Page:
EU, particularly after the expansion eastward (pushed by UK no less), has suffered the same kind of race to the bottom on taxes and wages as USA has had between its states.

              Germany became the EU powerhouse thanks to getting labor unions to agree on a wage freeze that has been going for decades now. And it was further compounded by the Euro introduction, as other members could no longer counter by doing exchange rate adjustments.

    3. Anon

      Re: The EU is turning into a Remainer Nightmare

      I made a similar comment about Brexit being “excellent timing” a few weeks ago, and nobody took me on. The irony though, that they are nonetheless involved, pushing from the rear as it were. ‘Geopolitics’… ?

    1. c_heale

      The Democrats are such dumbass losers. If they want Biden to win they need to come out and convince people to vote for them. Hiding away on the Internet and behind censorship ain’t going to work anymore.

  28. Mark Gisleson


    A bit awkward but a word that we need right now. We would not being having so much crappification had not The Blob crappified government into becoming a true crapstablishment.

    Kakistocracy comes close but I believe kakistocrats have a firm commitment to enshittification. Crapocrats just don’t give a crap. The real deciding point here is: are things going badly on purpose, or simply because no one cares?

    1. Lena

      Maybe because no one cares on purpose.

      “I go to bakeries all day long / There’s a lack of sweetness in my life”

  29. Mikel

    “Three Bob Fergusons now running for governor as race takes turn for the weird” Washington State Standard

    Seems to me like the kind of shenanigans that would actually make more people pay attention than be confused.

    1. Mark Gisleson

      Last time Sharon Anderson ran for the Republican nomination in Minnesota the state Republican party did a lot of outreach to make sure people understood she was a crank candidate. She still got 12% of the vote.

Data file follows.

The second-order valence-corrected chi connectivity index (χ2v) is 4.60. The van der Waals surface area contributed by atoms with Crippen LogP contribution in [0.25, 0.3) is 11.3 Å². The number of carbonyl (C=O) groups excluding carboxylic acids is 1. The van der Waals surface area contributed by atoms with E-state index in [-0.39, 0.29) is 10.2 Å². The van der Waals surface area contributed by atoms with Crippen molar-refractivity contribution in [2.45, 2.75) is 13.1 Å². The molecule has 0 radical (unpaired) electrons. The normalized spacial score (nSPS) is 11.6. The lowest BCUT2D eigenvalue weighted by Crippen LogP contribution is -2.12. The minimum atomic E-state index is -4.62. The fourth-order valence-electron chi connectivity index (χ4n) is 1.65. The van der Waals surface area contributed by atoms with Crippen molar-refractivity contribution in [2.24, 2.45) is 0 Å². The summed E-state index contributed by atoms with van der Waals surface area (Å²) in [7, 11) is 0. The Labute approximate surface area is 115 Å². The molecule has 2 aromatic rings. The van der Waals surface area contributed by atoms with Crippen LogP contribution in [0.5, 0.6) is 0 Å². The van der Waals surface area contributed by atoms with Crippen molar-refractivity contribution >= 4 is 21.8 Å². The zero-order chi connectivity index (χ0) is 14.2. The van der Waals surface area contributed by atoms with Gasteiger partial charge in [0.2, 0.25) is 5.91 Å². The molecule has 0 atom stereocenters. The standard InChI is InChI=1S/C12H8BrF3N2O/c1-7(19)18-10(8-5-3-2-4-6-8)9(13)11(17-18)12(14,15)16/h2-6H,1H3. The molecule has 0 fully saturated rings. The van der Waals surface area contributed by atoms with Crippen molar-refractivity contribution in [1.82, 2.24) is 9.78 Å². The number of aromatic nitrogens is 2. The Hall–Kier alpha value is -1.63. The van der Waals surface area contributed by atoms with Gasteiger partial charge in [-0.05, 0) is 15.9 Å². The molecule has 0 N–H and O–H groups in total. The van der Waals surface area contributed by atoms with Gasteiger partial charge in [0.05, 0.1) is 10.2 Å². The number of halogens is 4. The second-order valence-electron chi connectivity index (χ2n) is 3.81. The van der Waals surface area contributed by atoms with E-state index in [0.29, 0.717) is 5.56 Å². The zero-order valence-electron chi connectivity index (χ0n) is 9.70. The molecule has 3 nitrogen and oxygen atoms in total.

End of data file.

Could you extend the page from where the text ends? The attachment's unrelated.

Sharon Anderson is a common name in Minnesota. This is the one I’m talking about.

      The Bob Ferguson thing is great. Anything that shakes up an election is a good thing for democracy. We’ll never have good elections until None of the Above is an option.

  30. Tom Stone

    Anecdote: I ran into an acquaintance yesterday who works as a patient advocate, a very tough and loving Woman.
    She told me that every medical office she works with is overworked, understaffed and that a lot of healthcare workers keep getting sick.
    “The whole system is on the verge of collapse”.
    I suspect we’ll see cascading failures, with healthcare being the first, or one of the first critical systems to break down completely.

    1. Lost in OR

      I am a patient at a three-doctor clinic (all D.O.’s). As my doctor says, “we are a mom and pop shop. The staff answers the phone, no phone tree.
      I had an MRI late Thursday, Friday morning my Dr called me at 8:00 am with the bad news and a referral.
      I am truly happy to be in their care.

  31. sleeplessintokyo

    “It would surprise any liberal to learn we have no desire to redistribute wealth, tackle climate change, or advance social justice and care only about corporations and the status quo.” Chait

    Well yes, i am certain it would surprise most liberals. Doesn’t mean it isn’t so.

    1. eg

      It’s only surprising since liberals are generally too thoroughly engaged in mutual self-congratulation to entertain any self-reflection.

  32. Amfortas the Hippie

    hey, by the way…happy momma’s day to our NC Moms, and all.